How the ER5 came to be

My last motorcycle was a 2008 BMW F800GS and most of the time riding it was spent worrying about the money I had put into it and what I would need to put into it when services rolled around. I was distracted away from my surroundings, distant from any joy and anxious that if the bike broke down then I would also breakdown. When I sold the bike I actually had an audible sigh of relief. It was bliss. A lot of my worries went away with that machine. A glutton for punishment I was back on eBay looking for another motorcycle about 8 weeks later. However I would not make the same mistake again.

I had a new set criteria; it had to be cheap, a machine I could work on myself and inexpensive to run and maintain. When you increase from pedal to ICE (internal combustion engine) power you are always going to have to pay more but still it does not have to cost the earth. Back to basics was the name of the game.


So after a number of weeks the 2002 Kawasaki ER5 was delivered. I bought it from a scrap yard for £750 (do not ever trust the price on the mudguard) as a cat D write off* and over two months set about getting it road worthy. To date I have changed the spark plugs, rebuilt the brake calliper, bled the brakes and put on new pads, put on new fuel lines, new clutch cable, changed the fork oil and seals, replaced all bulbs, changed oil and filter and changed the coolant. I have also done lots of small jobs to make sure it would be in a road fit state. Not all of this had to be done but it worth doing when you have no idea when it was last done. All of this has been done for less than £100. So far so good.

I have learnt a lot while doing this and learnt the art of taking my time to complete these jobs and to think rationally when faced with something I am unsure about. I am still awaiting the paperwork I need to have the bike on the road but we are not far off burning off down the road.



I have been very lucky with this bike and found a couple of surprises. I bought this bike with no paperwork or knowledge of its history. I found this energising and exciting  a complete unknown – only more to be discovered. I found it interesting that the previous owner has been communicated thorough the machine. It has clearly been well looked after all the wiring is neat; it has aftermarket air filter, chain, exhaust and almost new tyres and clearly has been well maintained and loved.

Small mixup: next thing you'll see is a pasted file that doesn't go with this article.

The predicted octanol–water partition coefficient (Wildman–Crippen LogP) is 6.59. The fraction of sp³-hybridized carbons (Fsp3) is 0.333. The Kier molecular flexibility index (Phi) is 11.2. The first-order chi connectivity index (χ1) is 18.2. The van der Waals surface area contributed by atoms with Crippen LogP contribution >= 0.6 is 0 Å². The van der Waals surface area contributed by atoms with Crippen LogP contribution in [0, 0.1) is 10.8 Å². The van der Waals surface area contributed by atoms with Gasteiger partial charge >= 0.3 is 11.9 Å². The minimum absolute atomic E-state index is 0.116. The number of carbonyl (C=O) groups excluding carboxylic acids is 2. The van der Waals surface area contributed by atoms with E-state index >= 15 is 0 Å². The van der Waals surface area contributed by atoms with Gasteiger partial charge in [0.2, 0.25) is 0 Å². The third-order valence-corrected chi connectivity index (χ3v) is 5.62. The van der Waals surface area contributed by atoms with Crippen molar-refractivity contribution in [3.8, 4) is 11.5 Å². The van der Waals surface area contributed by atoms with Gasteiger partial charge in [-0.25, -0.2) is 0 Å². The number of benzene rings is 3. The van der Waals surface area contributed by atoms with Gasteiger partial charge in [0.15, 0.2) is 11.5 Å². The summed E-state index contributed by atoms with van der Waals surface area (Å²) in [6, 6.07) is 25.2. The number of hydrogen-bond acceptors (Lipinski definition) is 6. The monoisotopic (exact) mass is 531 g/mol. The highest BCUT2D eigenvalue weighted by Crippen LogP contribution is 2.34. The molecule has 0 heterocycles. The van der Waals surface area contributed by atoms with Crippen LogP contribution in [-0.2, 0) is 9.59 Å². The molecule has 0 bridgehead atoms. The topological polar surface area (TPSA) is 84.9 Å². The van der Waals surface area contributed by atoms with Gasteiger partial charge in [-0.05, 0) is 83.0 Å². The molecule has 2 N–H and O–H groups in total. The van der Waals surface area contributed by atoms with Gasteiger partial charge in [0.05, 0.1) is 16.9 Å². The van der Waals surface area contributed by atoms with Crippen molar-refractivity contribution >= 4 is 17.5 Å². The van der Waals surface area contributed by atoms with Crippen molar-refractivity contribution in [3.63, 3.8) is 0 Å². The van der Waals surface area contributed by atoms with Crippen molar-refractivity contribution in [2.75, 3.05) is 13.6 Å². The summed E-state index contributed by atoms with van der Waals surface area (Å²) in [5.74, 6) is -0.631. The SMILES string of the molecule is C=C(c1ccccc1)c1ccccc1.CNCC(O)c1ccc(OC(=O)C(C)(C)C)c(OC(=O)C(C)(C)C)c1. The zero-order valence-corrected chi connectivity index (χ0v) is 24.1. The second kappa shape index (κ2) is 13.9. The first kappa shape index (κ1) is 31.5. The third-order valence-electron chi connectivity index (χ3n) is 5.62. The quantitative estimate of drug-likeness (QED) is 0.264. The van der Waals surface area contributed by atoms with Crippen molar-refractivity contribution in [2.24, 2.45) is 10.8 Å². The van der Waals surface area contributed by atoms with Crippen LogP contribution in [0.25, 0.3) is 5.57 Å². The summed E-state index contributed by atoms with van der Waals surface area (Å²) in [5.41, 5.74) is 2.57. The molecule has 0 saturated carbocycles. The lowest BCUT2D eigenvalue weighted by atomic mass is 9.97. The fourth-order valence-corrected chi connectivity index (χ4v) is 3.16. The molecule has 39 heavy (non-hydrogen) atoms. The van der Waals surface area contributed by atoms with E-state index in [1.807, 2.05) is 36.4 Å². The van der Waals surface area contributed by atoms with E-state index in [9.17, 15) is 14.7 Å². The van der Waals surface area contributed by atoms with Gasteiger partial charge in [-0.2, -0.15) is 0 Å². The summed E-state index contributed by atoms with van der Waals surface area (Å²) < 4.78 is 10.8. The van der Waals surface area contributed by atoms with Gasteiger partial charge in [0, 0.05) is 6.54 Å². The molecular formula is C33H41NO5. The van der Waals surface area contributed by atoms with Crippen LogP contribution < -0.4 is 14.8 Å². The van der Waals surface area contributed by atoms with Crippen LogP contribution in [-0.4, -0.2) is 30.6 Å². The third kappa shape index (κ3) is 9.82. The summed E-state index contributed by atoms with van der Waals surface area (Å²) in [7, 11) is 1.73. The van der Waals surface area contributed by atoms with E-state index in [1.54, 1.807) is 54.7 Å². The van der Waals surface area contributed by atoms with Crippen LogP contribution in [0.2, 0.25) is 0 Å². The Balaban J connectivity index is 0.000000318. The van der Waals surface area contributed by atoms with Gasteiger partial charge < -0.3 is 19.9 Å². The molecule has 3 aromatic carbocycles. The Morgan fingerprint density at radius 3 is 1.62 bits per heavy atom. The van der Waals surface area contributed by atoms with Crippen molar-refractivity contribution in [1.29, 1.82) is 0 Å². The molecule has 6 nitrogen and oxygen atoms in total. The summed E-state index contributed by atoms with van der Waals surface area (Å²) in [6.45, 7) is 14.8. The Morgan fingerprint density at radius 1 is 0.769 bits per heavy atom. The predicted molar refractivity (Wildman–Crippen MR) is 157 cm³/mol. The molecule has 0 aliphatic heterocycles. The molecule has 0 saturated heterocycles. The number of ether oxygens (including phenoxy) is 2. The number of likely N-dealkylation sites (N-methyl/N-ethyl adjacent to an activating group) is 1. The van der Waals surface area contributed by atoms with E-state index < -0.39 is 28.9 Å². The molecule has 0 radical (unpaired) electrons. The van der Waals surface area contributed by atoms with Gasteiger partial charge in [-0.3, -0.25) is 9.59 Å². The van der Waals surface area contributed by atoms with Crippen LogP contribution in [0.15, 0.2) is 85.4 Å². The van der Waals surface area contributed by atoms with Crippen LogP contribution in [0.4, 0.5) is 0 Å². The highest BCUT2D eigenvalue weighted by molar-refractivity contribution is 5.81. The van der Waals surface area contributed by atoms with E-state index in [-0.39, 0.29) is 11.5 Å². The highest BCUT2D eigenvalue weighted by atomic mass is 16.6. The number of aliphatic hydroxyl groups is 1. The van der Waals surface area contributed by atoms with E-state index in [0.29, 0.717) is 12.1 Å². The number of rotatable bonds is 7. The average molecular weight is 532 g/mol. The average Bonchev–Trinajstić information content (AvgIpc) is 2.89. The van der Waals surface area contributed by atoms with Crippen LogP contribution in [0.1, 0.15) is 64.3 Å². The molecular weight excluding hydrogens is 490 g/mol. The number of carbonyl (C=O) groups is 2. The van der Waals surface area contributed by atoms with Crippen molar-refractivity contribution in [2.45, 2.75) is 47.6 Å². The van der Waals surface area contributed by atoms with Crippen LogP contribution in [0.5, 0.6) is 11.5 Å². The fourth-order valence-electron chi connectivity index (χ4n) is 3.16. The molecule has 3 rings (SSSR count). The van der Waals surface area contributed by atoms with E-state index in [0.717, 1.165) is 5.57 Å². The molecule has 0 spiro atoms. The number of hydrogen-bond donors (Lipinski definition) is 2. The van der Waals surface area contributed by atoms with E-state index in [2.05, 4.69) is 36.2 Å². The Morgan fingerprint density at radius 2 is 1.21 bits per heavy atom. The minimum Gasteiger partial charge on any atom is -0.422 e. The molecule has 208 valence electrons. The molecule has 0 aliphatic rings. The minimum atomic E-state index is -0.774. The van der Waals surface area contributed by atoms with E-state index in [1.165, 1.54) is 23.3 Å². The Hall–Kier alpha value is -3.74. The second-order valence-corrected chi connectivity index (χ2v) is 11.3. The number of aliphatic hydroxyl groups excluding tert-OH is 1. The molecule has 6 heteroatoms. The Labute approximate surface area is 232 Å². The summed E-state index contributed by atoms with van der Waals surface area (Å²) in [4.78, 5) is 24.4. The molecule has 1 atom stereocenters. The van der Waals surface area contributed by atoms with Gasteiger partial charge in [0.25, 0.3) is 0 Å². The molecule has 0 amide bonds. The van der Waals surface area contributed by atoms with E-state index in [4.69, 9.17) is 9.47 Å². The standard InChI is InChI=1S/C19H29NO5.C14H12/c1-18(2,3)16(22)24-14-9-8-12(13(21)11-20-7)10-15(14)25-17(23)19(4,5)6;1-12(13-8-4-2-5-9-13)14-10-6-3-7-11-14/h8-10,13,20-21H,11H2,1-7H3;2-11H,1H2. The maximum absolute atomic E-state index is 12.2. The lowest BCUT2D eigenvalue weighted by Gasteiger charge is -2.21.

This motorcycle suffered a low sped low side crash that dented the petrol tank and damaged the left hand mirror. It was a ‘write off’ from the insurance companies view and subsequently was sold to me.

Often you have to be wary of motorcycles being sold at 11,000 miles when a ‘big’ service is needed at 12,000 or mindful of any big payout you, as the new owner, will have to undertake in some short months. In addition, when you are thinking of selling any vehicle you may be less inclined to replace parts when needed or service it well. This bike was clearly still being ridden and the owner or rider planned to continue riding it for some time until they binned it down the road. There have been a few steps in between but imagine that this person binned it down the road and walked off. I came along picked it up dusted it off and have ridden away. Magic.

It is a simple machine and should be classed as a good transport solution and not that as a frill-seeking machine. Having gone through the whole machine it clearly has been built well in the first place, metal plates have been proudly stamped with ‘Made in Japan’. Bikes like this are only getting fewer in numbers as a lot are now outsourced to other regions of the world instead of in the country of origin of that company.

It can be described as a ‘honest’ motorcycle. Having said that a friend invited me to go on a track day with him on it (as it is not on the road yet) and I wasn’t completely against the idea. Ringing the neck off the thing could be fun. This motorcycle is very different to any that I have ridden before. It will be the cheapest, least powered and most basic one I have ever owned. As I said going back to basics! Theses motorcycles have proven themselves over the last twenty years so I do not for see any problems that I will not be able to manage myself.


So not for everyone buying a crashed vehicle with no history, paper work and little mechanical know how but armed with a service manual and a bit of time it is something that I am already enjoying more than my last motorcycle; and I haven’t even ridden the damn thing yet.


* an insurance company deems that the cost to repair the motorcycle outstrips the motorcycles value and therefore not worth fixing. Though this makes financial sense a lot of the price of fixing a machine is in the persons labour hours charge instead of parts. Well if I am doing the work then it starts to make a lot of sense. ‘Cat D’ is normally only cosmetic stuff. Cat C ‘light damage’ but repairable. Cat B & A cannot be returned to the road. It has to be scrapped.



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